On the issue of damages, the court also found plaintiff's testimony concerning the value of the removed items to be credible. Defendant contends that plaintiff failed to introduce into evidence any documentary proof to substantiate the value of the property, claiming plaintiff's opinion of the value of the personalty was insufficient. We disagree.
First, defendant removed all documentary proof from plaintiff's possession. Second, the owner of personal property is competent to give an opinion of the value of such property. Lane v. Oil Delivery, 216 N.J.Super. 413, 420 (App. Div. 1987). Further, "[p]roof of damages need not be done with exactitude, particularly when dealing with household furnishings and wearing apparel." Ibid. Thus, it is of no moment plaintiff did not — and could not because of defendant's conduct — introduce any documentary evidence corroborating the value of is property. Plaintiff's testimonial evidence alone was sufficient to prove damages.
Our review of a trial court's fact-finding in a non-jury case is limited. Seidman v. Clifton Sav. Bank, S.L.A., 205 N.J. 150, 169 (2011). "'The general rule is that findings by the trial court are binding on appeal when supported by adequate, substantial, credible evidence. Deference is especially appropriate when the evidence is largely testimonial and involves questions of credibility.'" Ibid. (quoting Cesare v. Cesare, 154 N.J. 394, 411-12 (1998)).
Once the trial court determined that plaintiff was credible, the court had a sufficient basis to find that defendant violated N.J.S.A. 2A:39-1 to -8. Defendant violated N.J.S.A. 2A:39-1 and N.J.S.A. 2A:39-2 by locking plaintiff out of his apartment and removing his personalty without either plaintiff's permission or the benefit of legal process. N.J.S.A. 2A:39-8 provides that a party who recovers a judgment in an action for unlawful entry and detainer is entitled to all damages caused by such conduct.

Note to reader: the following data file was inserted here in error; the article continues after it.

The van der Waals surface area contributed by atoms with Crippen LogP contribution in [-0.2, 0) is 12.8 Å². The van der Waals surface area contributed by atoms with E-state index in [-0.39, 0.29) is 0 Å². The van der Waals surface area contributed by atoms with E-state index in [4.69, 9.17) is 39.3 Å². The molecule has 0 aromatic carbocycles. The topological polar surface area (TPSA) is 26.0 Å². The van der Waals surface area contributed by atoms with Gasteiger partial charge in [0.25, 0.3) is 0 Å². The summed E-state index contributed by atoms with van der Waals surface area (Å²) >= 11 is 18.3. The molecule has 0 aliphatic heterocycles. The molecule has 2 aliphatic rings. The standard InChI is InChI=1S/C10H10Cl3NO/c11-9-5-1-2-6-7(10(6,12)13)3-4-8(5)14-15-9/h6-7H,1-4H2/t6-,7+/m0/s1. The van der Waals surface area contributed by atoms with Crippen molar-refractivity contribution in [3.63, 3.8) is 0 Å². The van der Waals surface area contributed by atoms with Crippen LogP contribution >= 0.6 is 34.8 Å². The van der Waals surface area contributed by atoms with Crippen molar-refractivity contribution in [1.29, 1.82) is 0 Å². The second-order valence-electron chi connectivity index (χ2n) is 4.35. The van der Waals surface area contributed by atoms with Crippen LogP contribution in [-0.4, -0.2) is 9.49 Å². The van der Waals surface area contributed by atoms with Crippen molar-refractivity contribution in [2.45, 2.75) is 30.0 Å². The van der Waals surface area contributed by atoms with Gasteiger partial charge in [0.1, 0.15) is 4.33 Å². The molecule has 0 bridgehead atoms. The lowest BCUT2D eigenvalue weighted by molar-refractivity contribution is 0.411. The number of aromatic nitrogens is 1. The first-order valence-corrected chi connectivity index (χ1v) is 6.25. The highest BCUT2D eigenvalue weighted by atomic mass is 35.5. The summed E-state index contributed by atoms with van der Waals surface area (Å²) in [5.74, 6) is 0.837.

Defendant maintains the trial court permitted inadmissible hearsay to be introduced into evidence. Specifically, defendant complains that plaintiff was allowed to testify about statements he made to plaintiff. We reject defendant's position. A statement by a party opponent is not excluded by the hearsay rule. See N.J.R.E. 803(b); State v. Covell, 157 N.J. 554, 572 (1999).
Defendant also argues that the court erred when it asked leading questions of defendant during his direct examination. This contention is without merit. The few questions the court posed merely required defendant to repeat some very limited testimony he had already provided in response to his own counsel's questions.
Finally, we reject defendant's contention that the verdict was against the weight of the evidence. There was sufficient evidence to support the findings of the trial court on both the issue of liability and damages. The evidence was largely testimonial and involved questions of credibility. Plaintiff was found to be credible, and his testimony established that not only did defendant wrongfully lock plaintiff out of his apartment, but also defendant removed and kept his property. Once liability was found, plaintiff was entitled to recover the damages allowed under N.J.S.A. 2A:39-8. There was sufficient proof in the record to substantiate that plaintiff's damages were at least $6, 700.